These words of praise and appreciation were written by Jill Colon, an ex-prisoner in Florida who was mentored by PF volunteers Ginger Martin and Esther Martinez. However, they echo the sentiments of many prisoners and former prisoners whose lives have been touched by caring and consistent volunteers like you.
Before joining the staff of Prison Fellowship in 2007, Patti Tasa was a vibrant volunteer—serving inside prison for three years, then another three years as county coordinator for one of Prison Fellowship’s Aftercare Teams. Her long-standing mentoring relationship with ex-prisoner Tina Huber has given her valuable experience and insights to share with other mentors.
Virginia lawmakers are listening to Prison Fellowship for advice on cutting the state’s correction budget and driving down the incarceration rate.
Time magazine reporter Amy Sullivan recently interviewed Prison Fellowship founder Chuck Colson for the magazine’s website. Read what Chuck has to say about the new Colson Center for Christian Worldview, and its roots in prison ministry.
Click here to read the Time magazine interview.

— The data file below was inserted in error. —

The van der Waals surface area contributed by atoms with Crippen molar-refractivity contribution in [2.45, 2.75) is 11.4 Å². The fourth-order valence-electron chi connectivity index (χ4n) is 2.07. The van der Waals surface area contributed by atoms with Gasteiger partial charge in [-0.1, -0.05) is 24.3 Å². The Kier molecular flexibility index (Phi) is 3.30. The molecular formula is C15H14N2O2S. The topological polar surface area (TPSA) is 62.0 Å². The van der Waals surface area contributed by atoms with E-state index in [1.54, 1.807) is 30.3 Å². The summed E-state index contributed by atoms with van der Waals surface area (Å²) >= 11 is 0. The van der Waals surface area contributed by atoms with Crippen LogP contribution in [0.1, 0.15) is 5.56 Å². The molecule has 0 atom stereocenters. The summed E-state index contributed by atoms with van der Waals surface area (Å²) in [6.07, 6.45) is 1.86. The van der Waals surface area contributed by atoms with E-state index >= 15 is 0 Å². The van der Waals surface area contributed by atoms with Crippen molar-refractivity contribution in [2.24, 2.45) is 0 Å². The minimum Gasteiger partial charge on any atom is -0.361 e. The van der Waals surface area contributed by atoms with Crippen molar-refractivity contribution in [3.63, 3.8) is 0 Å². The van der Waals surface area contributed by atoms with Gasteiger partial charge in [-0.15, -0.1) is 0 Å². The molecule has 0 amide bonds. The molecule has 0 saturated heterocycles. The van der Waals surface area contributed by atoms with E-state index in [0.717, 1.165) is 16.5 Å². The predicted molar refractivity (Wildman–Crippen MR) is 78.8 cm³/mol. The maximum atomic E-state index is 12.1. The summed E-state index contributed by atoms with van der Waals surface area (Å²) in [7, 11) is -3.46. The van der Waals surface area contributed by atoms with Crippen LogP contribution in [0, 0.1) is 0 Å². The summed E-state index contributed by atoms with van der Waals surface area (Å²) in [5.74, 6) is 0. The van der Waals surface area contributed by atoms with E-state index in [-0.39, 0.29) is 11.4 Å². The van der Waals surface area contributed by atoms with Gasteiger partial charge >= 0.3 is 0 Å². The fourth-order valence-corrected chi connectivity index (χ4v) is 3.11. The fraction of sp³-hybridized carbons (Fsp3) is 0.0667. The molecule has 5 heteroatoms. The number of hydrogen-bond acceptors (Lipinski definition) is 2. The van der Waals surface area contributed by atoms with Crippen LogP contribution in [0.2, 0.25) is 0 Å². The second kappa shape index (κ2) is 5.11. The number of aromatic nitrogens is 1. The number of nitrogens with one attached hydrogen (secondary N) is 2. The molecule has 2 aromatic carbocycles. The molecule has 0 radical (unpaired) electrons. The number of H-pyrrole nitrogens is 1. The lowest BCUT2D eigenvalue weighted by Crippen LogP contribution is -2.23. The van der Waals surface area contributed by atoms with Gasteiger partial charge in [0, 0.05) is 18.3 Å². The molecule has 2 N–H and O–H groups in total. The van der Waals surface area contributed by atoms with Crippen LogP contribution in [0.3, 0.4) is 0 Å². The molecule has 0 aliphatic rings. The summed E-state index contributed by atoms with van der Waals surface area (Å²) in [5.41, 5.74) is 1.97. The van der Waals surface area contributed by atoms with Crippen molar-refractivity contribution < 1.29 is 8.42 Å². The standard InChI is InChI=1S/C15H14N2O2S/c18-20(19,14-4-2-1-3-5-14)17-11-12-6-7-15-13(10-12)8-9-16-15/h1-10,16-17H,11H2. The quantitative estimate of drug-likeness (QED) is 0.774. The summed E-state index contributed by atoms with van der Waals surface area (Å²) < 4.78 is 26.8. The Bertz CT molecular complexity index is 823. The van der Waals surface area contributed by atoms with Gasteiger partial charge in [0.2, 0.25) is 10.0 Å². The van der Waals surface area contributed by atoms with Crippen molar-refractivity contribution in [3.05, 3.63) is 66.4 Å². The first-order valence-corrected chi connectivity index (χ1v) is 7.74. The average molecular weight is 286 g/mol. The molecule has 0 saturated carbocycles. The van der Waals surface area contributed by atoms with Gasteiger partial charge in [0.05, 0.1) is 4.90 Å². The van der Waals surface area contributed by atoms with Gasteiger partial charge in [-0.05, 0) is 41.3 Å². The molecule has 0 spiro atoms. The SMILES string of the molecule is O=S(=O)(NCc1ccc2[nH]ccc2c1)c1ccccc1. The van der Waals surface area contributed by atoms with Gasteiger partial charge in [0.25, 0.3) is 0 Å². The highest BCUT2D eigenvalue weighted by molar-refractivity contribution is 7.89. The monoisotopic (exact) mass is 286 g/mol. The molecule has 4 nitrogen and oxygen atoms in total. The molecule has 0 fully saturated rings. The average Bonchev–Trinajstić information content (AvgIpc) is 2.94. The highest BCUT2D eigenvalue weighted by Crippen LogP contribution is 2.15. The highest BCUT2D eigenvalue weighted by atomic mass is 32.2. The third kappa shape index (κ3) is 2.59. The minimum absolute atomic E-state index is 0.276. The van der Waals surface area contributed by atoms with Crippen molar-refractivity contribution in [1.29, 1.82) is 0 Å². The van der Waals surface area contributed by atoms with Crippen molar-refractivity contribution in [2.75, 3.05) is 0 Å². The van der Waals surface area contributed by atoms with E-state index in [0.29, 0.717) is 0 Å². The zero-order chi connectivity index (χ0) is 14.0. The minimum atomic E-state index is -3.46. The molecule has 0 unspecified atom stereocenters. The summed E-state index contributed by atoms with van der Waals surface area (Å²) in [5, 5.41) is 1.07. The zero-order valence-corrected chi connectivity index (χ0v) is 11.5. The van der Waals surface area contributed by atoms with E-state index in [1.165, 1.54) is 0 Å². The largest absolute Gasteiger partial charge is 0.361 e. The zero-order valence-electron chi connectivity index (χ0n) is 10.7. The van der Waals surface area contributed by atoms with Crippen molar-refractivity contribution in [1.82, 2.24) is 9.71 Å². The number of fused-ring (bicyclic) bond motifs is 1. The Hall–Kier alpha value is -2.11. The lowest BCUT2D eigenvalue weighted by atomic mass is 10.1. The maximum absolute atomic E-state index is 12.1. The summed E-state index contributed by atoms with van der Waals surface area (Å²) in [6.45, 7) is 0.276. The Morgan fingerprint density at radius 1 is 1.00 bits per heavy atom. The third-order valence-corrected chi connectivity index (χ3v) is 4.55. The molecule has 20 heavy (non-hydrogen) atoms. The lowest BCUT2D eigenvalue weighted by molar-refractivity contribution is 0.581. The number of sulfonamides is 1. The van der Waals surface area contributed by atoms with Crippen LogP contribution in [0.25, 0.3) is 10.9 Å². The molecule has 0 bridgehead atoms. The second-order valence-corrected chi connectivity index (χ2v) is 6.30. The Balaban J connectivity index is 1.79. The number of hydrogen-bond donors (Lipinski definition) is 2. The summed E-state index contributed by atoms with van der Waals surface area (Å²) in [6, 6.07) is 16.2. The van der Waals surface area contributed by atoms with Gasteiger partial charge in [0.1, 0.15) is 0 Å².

Prison reform has long been a hot-button issue for Prison Fellowship®, one that has often taken our staff to Capitol Hill. Now the same issue has once again made its way to the Senate. On Thursday, June 11, 2009, Senators Jim Webb, D-Va.,
It was hard not to notice the man who couldn’t stop crying. Mostly he kept his head down, but every time he lifted it up, tears were streaming down his cheeks. That was March 7, and Prison Fellowship® volunteer Sandra Tarlen was leading a seminar on forgiveness for a group of prisoners at the Arizona State Prison Complex in Tucson.
Ken Cooper’s dramatic life story will not break new ground for the genre of second-chance transformation stories. It is a well-told account of a fascinating life. But this autobiography does do something other books have not—help pry us away from some societal views that have held people’s minds hostage concerning causes for crime and their ultimate solution.
Today more than 2.3 million men and women are incarcerated in the U.S. In the last 20 years, the prison population has nearly tripled, until now one of every 99.1 adults is behind bars.
But they don’t stay there. According to the U.